Power-to-Gas (PtG) represents one of the most promising energy storage technologies. PtG converts electricity surplus into synthetic natural gas by combining water electrolysis and CO2 methanation. This technology valorises captured CO2 to produce a ‘carbon neutral’ natural gas, while allowing temporal displacement of renewable energy. PtG-Oxycombustion hybridization is proposed to integrate mass and energy flows of the global system. Oxygen, comburent under oxy-fuel combustion, is commonly produced in an air separation unit. This unit can be replaced by an electrolyser which by-produces O2 reducing the electrical consumption and the energy penalty of the carbon separation process. The aim of this work is to present the design, construction and testing of a methanation reactor at laboratory scale to increase the knowledge of the key component of this system. Experimental data are used to validate the theoretical kinetic model at different operating temperatures implemented in Aspen Plus. CO2 conversions about 60-80% are found for catalyst temperature between 350 and 550 ºC. These values agree well with expected theoretical conversions from the kinetic model.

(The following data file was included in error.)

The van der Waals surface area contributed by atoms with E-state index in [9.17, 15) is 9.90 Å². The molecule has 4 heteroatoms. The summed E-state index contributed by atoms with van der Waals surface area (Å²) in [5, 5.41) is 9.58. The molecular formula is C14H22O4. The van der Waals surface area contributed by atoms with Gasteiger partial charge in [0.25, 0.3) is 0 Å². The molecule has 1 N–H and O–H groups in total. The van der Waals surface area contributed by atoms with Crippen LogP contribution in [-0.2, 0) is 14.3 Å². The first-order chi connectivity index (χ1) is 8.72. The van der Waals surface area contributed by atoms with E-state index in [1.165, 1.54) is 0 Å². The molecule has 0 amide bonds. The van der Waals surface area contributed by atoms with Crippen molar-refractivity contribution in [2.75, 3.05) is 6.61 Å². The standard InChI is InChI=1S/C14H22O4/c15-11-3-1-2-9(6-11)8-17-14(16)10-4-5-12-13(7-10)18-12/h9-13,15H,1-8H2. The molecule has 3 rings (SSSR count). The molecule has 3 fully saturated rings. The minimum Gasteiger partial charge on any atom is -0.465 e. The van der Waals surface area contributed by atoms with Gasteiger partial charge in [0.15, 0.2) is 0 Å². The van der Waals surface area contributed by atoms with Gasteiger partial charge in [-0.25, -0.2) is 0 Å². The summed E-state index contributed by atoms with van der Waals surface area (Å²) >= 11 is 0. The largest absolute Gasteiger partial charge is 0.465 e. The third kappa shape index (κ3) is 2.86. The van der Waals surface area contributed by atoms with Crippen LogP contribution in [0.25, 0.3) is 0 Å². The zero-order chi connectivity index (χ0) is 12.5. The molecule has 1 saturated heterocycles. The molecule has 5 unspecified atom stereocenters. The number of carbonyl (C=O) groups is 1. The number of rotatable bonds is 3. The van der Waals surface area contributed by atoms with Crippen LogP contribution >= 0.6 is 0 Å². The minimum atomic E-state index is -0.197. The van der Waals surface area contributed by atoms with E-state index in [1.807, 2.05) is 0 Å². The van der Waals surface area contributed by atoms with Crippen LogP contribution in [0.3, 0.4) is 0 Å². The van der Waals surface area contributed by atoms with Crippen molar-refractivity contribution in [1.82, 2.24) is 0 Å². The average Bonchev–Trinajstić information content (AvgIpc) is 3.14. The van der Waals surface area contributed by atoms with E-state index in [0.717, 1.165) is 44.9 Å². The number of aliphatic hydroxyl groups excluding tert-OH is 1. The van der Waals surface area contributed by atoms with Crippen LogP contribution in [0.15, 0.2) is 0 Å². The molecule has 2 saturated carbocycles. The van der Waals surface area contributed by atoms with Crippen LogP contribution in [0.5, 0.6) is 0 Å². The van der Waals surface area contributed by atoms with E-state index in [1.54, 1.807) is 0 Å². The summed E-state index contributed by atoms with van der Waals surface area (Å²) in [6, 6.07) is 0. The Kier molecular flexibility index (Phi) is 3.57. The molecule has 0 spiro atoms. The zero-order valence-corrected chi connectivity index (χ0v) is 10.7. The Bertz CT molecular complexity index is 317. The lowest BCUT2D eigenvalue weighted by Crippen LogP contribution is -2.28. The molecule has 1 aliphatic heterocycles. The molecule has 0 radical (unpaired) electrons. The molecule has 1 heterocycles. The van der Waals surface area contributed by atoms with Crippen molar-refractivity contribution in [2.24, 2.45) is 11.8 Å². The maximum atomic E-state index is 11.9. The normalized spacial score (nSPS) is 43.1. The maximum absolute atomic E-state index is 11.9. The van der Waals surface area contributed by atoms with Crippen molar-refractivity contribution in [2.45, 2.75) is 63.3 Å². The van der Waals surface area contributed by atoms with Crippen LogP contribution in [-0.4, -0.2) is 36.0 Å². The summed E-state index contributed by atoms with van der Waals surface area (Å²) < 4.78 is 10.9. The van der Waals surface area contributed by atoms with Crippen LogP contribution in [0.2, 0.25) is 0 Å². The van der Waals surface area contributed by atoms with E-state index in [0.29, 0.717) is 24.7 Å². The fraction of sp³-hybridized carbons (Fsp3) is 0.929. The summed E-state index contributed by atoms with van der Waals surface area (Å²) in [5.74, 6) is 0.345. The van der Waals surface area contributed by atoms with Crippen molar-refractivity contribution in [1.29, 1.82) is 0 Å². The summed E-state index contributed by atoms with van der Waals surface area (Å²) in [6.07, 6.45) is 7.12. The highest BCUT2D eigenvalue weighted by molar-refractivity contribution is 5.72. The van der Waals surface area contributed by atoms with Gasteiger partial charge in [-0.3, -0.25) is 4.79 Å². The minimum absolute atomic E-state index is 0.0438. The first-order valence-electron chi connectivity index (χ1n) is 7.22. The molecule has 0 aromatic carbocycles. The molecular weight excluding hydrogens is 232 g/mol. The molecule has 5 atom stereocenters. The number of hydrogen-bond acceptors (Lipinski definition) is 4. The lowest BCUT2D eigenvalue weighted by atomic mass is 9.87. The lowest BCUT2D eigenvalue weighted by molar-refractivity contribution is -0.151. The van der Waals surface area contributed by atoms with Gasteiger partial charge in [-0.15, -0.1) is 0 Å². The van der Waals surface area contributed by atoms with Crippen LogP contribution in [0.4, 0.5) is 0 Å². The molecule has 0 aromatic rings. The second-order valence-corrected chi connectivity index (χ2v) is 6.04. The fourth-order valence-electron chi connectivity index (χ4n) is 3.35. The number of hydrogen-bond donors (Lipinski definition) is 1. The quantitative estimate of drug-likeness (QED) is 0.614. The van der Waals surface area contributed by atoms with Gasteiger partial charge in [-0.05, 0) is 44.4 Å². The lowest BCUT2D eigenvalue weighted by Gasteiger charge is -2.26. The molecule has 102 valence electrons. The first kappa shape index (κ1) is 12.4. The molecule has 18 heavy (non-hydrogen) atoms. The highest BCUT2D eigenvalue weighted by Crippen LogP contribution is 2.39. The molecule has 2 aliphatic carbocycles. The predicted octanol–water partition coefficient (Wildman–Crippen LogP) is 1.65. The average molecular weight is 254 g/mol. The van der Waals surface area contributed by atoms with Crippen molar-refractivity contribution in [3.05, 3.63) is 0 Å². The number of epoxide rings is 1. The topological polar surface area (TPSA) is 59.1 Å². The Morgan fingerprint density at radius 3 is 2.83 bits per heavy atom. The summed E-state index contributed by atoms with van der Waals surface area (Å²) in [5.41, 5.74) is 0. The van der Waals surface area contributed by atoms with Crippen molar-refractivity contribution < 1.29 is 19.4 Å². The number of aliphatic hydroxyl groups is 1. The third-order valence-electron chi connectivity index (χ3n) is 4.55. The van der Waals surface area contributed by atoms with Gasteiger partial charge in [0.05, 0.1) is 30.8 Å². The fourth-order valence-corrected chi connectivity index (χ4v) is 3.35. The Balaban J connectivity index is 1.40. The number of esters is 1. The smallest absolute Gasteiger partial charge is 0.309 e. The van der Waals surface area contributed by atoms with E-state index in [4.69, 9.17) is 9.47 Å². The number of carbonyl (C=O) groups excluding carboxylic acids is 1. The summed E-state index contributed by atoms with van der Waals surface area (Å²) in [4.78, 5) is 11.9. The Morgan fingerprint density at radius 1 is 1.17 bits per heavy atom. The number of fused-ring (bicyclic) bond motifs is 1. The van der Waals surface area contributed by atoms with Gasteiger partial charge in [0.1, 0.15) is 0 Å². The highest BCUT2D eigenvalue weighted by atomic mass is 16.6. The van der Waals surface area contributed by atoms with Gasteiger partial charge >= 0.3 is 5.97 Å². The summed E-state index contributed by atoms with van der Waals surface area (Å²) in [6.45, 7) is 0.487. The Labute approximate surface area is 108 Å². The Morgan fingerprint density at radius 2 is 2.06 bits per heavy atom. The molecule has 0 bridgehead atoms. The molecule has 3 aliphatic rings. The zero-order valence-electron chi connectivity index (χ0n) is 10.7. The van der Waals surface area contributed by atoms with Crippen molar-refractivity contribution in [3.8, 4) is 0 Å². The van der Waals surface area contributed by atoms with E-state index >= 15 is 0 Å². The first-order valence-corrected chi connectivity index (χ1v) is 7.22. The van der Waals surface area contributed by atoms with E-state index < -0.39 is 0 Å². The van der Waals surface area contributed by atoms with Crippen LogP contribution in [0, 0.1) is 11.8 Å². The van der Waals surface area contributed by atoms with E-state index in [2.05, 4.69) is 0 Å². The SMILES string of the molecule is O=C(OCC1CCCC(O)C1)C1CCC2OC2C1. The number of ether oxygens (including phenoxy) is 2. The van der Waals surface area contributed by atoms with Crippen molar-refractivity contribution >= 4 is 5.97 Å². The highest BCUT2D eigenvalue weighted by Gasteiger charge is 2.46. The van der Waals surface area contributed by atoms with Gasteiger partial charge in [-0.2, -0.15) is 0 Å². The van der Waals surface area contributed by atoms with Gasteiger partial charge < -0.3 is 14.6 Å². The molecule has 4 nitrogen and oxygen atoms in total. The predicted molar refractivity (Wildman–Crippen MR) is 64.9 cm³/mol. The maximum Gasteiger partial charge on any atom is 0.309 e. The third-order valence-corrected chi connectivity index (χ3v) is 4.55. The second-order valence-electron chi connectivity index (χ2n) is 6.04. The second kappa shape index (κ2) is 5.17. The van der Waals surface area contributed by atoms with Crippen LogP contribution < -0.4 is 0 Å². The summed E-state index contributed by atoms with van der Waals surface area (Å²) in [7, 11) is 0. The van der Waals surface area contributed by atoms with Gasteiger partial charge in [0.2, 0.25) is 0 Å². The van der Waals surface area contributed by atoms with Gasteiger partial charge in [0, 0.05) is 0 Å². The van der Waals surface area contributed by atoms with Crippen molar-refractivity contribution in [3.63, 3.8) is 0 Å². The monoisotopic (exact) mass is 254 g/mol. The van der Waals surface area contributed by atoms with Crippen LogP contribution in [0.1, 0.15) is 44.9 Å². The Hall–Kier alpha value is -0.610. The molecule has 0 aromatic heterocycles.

Ca-Looping represents one of the most promising technologies for thermochemical energy storage. This process based on the carbonation-calcination cycle of CaO offers a high potential to be coupled with solar power plants for its long-term storage capacity and high temperatures. Previous studies analyzed different configurations of CaL integrated into power cycles aiming to improve efficiency. However, most of these assessments based on lumped models did not account for scale effect in the most critical reactor. In this work, a detailed 1D-model of a large-scale carbonator is included in the comprehensive model of the integrated facility. The results obtained served to assess the available heat, the minimum technical part load of this equipment, the required size of the storage tanks and the overall efficiency of the plant. The main issue in the operation of large-size carbonator is the heat removal, thus a multi-tube internally cooled reactor is proposed. The designed carbonator provides 80 MWth at nominal operation and 40 MWth at minimum part load operation. The sizing of storage tanks depends on the operation management, ranging between 5,700-11,400 m3 for 15 hours. Different efficiencies of the system were defined and presented through operating maps, as a function of the reactor loads.